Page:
GradStaff appears to know about professional matchmaking.

The Minneapolis-based college recruiting service last year placed more than 200 graduates and expects to top that total this year. It works with more than 900 colleges and employers, small, medium and large, in more than 75 cities across the country.

More than 80 percent of its candidates are still in their jobs two years after placement, according to client studies, which GradStaff attributes to its proprietary skills-matching and on-boarding programs.

It all adds up to growth for GradStaff, with revenue rising 26 percent in each of the preceding three years to top $10 million in 2012. The company, which has 35 employees, has nine large-city locations in addition to its Minneapolis headquarters and is opening one or two offices a year.

Behind GradStaff’s expansion is yet another of the company’s productive matches, that of principal and Chief Financial Officer David Weyer­haeuser, who founded GradStaff in 1998, and Bob LaBombard, who joined in 2002 as CEO and an owner.

LaBombard, whose 30 years of business experience includes launching and building a national environmental services staffing company, credited Weyerhaeuser for coming up with a strong model for assessing, interviewing and placing candidates.

Weyerhaeuser, in turn, credited LaBombard with helping GradStaff realize its ambitions of operating on a national level, opening its second location in Chicago in 2002 and its latest in May in Southern California.

While GradStaff focused from the start on placing new college graduates, Weyerhaeuser said the key to the ­company’s growth has been ­LaBombard’s move to market GradStaff as an outsourced college recruiting services company that he said brings “executive-level recruiting to entry-level positions.”

‘A very strong position’

“What Bob brought to the table was his industry expertise, a process and an operational mind-set,” Weyerhaeuser said. “We have a very strong position, with the demographics, the baby boomers retiring.’’

LaBombard said client feedback helped shape the new direction.

“In talking to clients about why they used us, we started hearing a common refrain: ‘The reason we use you is you make hiring at the entry level very easy,’ ” LaBombard said. “ ‘We don’t have to do it for ourselves.’ ’’

GradStaff typically works with liberal arts and general business graduates, concentrating on industries, including insurance, health care, banking and financial services, logistics and business services, that are likely to face growing recruiting needs as boomers retire. GradStaff analyzes the responsibilities of each position and assesses each candidate’s skills.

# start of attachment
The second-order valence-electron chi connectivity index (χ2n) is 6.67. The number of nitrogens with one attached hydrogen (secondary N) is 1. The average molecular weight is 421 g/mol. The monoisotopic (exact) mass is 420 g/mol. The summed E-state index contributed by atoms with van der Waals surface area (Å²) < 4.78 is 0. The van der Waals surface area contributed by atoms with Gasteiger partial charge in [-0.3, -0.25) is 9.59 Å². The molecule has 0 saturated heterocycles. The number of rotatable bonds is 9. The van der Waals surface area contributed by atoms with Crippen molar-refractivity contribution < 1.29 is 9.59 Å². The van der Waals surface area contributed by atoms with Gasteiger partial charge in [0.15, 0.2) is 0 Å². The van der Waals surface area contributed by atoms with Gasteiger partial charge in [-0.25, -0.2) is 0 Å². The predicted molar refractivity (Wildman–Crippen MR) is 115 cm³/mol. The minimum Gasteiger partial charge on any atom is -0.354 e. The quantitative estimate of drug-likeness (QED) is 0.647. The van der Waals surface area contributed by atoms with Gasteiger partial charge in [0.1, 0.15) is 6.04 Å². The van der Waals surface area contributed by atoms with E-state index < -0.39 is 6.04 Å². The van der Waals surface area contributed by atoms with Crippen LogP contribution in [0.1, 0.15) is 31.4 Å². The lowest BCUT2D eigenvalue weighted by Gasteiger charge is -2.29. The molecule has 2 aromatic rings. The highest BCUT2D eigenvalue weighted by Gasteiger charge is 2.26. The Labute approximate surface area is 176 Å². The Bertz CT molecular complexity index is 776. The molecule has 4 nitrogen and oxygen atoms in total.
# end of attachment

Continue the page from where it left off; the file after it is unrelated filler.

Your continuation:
Most candidates begin work under GradStaff’s evaluation-to-hire model, spending four months on the job before they or the company make a final decision, LaBombard said. GradStaff does not charge students for its services, instead generating revenue from fees charged to client companies.

In addition to a high retention rate, GradStaff’s advantages for employers include making on-campus recruiting more efficient, LaBombard said.

Candidates, meanwhile, get career counseling from GradStaff that they typically haven’t received in school.

Julie Neville, vice president of finance for the Greater Twin Cities United Way, said her department has hired an average of 10 GradStaff candidates a year since 2002.

“They do a good job of identifying the ones that are going to be good performers,” Neville said.

GradStaff candidate Mark Lewis, who graduated from the University of Minnesota in May, turned down other offers to instead work on an evaluation-to-hire basis at SFM Mutual Insurance, a Bloomington-based workers’ compensation carrier.

“GradStaff found a position that I could be really excited for,’’ Lewis said. “I was able to find something that was really good for me.”

The expert says: John Stavig, director of the Gary S. Holmes Center for Entrepreneurship at the University of Minnesota’s Carlson School of Management, said GradStaff has developed a strong source of candidates by focusing on recent graduates and incorporating behavioral-research-based interviews.

Recruiting effectively on campus is difficult for companies that don’t have a dedicated hiring staff, Stavig said. “Making this be a variable cost with a professionally screened process and structured trial period provides a lot of value to smaller and early-stage companies.”


Todd Nelson is a freelance writer in Woodbury. His e-mail address is